The struggle of Paul is well documented here in 1:29 and 2:1, To this end I labor, struggling with all his energy, which so powerfully works in me...I want you to know how much I am struggling for you and for those at Laodicea, and for all who have not met me personally. The word Paul uses translated “struggle” is our word for agony. Paul also uses this word to describe his mission in Romans 15:30 and Philippians 1:30 and to describe our struggle against sin in Hebrews 12:4. The Greeks used this same word to describe wrestling. We are in a wrestling match individually in life and collectively in the church. I know something about wrestling. I participated in collegiate wrestling at Swarthmore College years ago. I have dabbled in many sports, some of them violent like full contact football, but I have never come close to anything like wrestling. You train to the point of exhaustion over and over, and then come the nine minutes of engaging your opponent. Almost immediately you are compelled to strain with all your might against an opponent doing the same thing. There is skill, of course, but there is an unrelenting, unending pressure that leaves no room to catch your breath or relax for a second. Thus Paul says he is struggling with all his energy, but he is struggling to fulfill his mission in teaching God’s whole truth and in order to do this he must suffer both from privation he invites and from persecution he does not.

III Suffering

The first verse of our text, verse 24, speaks of suffering for the gospel, Now I rejoice in what was suffered for you, and I fill up in my flesh what is still lacking in regard to Christ’s afflictions, for the sake of his body, which is the church. The catalog of Paul’s sufferings in II Corinthians 11:23-28 is remarkable. I have worked much harder, been in prison more frequently, been flogged more severely, and been exposed to death again and again. Five times I received from the Jews the forty lashes minus one. Three times I was beaten with rods, once I was pelted with stones, three times I was shipwrecked, I spent a night and a day in the open sea, I have been constantly on the move. I have been in danger from rivers, in danger from bandits, in danger from my fellow Jews, in danger from Gentiles; in danger in the city, in danger in the country, in danger at sea; and in danger from false believers. I have labored and toiled and have often gone without sleep; I have known hunger and thirst and have often gone without food; I have been cold and naked. Besides everything else, I face daily the pressure of my concern for all the churches. Our text reveals that Paul suffered these things both for the Church and for Christ.

A Church

So he says, “I rejoice in what was suffered for you.” Right at this moment Paul is not making missionary journeys nor by his presence ministering to the Colossians, as he hopes to do later. How can he say he is suffering for them? Along with Ephesians, Philippians and Philemon, Colossians was written from a prison cell. This is certainly one of Paul’s sufferings, but all of his sufferings combine to prove his faithful service to God, and the value of what he now writes. They confirm his apostleship and therefore the authoritative nature of his sentiments. Speaking of his mission in II Corinthians 4:10 and 11 Paul says, We always carry around in our body the death of Jesus, so that the life of Jesus may also be revealed in our body. For we who are alive are always being given over to death for Jesus’ sake, so that his life may be revealed in our mortal body. Obviously his sufferings were for the Colossian Christians in the sense that they were for the whole church. His life was an offering to God on behalf of the Church.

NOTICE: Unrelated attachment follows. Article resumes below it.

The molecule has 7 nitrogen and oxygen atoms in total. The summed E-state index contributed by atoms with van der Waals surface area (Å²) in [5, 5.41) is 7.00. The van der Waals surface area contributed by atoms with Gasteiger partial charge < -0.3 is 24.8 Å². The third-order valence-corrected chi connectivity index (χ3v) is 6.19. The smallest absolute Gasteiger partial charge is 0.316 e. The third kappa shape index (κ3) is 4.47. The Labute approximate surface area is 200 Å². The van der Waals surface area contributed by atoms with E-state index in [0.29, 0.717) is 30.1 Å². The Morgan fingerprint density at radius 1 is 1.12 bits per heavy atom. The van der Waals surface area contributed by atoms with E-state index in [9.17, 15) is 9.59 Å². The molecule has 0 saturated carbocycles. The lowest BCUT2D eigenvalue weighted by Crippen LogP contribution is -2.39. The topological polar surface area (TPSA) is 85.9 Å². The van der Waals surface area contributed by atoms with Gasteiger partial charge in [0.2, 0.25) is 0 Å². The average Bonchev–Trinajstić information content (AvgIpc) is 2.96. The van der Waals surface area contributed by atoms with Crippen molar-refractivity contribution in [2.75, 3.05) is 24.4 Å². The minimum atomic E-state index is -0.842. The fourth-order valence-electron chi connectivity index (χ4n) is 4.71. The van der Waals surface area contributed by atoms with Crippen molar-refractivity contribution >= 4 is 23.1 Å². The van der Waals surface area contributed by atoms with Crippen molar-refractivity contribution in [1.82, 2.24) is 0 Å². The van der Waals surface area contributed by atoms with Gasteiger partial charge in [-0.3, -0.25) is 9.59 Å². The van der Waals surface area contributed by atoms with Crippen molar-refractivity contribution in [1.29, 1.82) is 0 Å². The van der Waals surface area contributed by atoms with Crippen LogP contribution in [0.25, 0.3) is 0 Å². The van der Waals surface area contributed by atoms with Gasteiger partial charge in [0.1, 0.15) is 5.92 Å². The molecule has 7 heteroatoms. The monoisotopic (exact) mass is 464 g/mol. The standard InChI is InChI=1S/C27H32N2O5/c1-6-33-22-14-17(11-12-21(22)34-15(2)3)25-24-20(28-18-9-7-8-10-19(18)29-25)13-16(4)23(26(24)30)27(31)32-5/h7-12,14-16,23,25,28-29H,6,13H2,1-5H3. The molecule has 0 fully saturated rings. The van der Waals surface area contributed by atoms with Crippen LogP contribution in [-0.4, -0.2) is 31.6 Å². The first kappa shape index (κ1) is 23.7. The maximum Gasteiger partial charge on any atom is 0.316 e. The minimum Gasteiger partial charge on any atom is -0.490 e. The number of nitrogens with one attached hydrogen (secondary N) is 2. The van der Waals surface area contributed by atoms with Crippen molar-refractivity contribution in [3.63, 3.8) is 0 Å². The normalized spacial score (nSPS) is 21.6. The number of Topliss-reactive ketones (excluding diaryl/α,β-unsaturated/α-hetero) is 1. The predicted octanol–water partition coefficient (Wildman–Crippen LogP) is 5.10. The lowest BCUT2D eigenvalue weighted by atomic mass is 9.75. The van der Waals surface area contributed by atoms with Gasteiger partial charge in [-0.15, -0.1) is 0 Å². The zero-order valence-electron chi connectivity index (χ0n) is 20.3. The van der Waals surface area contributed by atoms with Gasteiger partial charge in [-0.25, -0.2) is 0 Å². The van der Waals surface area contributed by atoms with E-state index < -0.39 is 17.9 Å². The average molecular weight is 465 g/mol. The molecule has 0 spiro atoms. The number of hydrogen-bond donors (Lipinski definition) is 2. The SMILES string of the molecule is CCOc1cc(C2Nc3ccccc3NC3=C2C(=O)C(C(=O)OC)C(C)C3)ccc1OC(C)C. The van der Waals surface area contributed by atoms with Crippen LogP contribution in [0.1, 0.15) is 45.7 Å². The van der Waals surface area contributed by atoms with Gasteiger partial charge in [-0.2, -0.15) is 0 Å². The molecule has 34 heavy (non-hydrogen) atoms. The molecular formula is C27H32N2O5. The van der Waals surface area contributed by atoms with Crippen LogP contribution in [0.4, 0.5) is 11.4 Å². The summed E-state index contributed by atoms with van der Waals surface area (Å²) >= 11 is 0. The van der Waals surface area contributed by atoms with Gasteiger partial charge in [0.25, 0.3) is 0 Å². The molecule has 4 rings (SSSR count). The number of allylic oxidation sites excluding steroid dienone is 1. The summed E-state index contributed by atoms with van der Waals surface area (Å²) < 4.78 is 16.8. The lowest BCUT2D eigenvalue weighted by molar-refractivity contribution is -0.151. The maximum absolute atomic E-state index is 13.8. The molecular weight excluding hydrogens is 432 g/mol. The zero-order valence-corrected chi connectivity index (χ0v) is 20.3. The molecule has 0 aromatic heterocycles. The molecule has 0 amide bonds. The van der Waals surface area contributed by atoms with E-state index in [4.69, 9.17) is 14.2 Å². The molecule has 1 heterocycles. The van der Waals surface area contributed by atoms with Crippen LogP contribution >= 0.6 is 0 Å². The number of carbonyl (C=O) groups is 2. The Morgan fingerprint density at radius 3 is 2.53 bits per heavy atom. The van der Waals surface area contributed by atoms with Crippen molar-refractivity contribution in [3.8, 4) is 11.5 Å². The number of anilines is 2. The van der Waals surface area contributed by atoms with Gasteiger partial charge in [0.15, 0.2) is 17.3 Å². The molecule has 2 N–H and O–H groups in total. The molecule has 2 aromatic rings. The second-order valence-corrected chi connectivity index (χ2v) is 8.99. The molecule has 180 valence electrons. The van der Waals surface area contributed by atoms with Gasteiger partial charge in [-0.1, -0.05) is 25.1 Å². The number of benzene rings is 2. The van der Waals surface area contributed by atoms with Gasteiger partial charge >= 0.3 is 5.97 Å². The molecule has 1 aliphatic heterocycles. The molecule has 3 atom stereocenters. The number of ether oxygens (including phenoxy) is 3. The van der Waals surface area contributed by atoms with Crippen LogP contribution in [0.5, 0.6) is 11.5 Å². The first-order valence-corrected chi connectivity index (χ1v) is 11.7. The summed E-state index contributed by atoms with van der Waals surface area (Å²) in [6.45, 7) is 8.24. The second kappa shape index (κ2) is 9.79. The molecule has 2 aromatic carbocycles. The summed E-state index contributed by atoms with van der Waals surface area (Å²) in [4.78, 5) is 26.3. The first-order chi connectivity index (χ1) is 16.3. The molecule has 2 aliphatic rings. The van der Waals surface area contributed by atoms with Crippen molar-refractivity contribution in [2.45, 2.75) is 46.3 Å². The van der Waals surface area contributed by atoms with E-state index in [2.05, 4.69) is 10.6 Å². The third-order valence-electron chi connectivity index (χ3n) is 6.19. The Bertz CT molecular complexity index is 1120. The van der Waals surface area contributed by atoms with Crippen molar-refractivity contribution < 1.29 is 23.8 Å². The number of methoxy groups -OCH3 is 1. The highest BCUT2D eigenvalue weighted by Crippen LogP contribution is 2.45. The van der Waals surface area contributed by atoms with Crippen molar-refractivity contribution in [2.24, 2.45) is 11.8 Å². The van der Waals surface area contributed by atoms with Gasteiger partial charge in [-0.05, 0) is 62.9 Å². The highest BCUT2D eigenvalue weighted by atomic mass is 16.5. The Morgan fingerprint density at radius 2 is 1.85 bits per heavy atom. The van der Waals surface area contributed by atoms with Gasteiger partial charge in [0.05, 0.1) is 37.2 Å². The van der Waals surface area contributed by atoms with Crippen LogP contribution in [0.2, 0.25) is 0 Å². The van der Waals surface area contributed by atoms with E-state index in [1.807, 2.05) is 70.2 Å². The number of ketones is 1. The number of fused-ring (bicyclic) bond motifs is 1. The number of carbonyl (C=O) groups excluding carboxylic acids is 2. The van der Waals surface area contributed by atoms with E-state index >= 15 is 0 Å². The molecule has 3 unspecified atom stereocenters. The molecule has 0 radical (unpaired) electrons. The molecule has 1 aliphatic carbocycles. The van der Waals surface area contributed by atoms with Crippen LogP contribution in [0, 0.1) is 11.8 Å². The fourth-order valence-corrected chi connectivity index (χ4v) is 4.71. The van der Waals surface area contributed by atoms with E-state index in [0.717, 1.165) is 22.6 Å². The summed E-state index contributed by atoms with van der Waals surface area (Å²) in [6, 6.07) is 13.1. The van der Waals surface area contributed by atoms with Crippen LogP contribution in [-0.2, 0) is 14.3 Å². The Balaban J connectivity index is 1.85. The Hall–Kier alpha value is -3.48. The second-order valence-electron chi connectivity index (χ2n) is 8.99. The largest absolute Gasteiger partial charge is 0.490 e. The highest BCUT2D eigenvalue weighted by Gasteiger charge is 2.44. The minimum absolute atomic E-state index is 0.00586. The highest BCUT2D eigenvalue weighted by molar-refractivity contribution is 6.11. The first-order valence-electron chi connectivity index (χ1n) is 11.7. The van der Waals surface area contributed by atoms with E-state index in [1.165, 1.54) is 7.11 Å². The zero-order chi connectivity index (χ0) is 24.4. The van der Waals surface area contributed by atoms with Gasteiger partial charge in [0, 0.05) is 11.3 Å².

B Christ

Paul adds that in his sufferings, I fill up in my flesh what is still lacking in regard to Christ’s afflictions, for the sake of his body, which is the church. The apostle is undergoing these hardships in the place of Jesus, since Jesus himself is no longer here to endure them. Not as if Paul were doing this all by himself, but he is contributing his share. Other believers contribute theirs. Paul is also convinced of the fact that his afflictions are being borne for the benefit of Christ’s glorious body, the church. In Philippians 3:10 Paul writes, I want to know Christ and the power of his resurrection and the fellowship of sharing in his sufferings, becoming like him in his death. It is not possible to share in the vicarious sufferings of Christ for His blood alone cleanses and His blood alone justifies and pays the price for our sin. He died for sin once as the author of Hebrews tells us. However, the Church is the body of Christ and as long as we are on earth we must share in the same sufferings that he did in His incarnation. In John 15:18–21 we read, If the world hates you, keep in mind that it hated me first. If you belonged to the world, it would love you as its own. As it is, you do not belong to the world, but I have chosen you out of the world. That is why the world hates you. Remember the words I spoke to you: ‘No servant is greater than his master.’ If they persecuted me, they will persecute you also. If they obeyed my teaching, they will obey yours also. They will treat you this way because of my name, for they do not know the One who sent me. In Acts 14:22 we read that Paul and Barnabas strengthened and encouraged the disciples, to remain true to the faith. “We must go through many hardships to enter the kingdom of God,” they said. As Simon Kistemaker comments, “Since Jesus is no longer physically present on earth, the arrows, which are meant especially for him, strike his followers. It is in that sense that all true believers are in his stead supplying what, as the enemies see it, is lacking in the afflictions which Jesus endured." Paul has left us an example serving, struggling, suffering for the sake of Jesus and the gospel.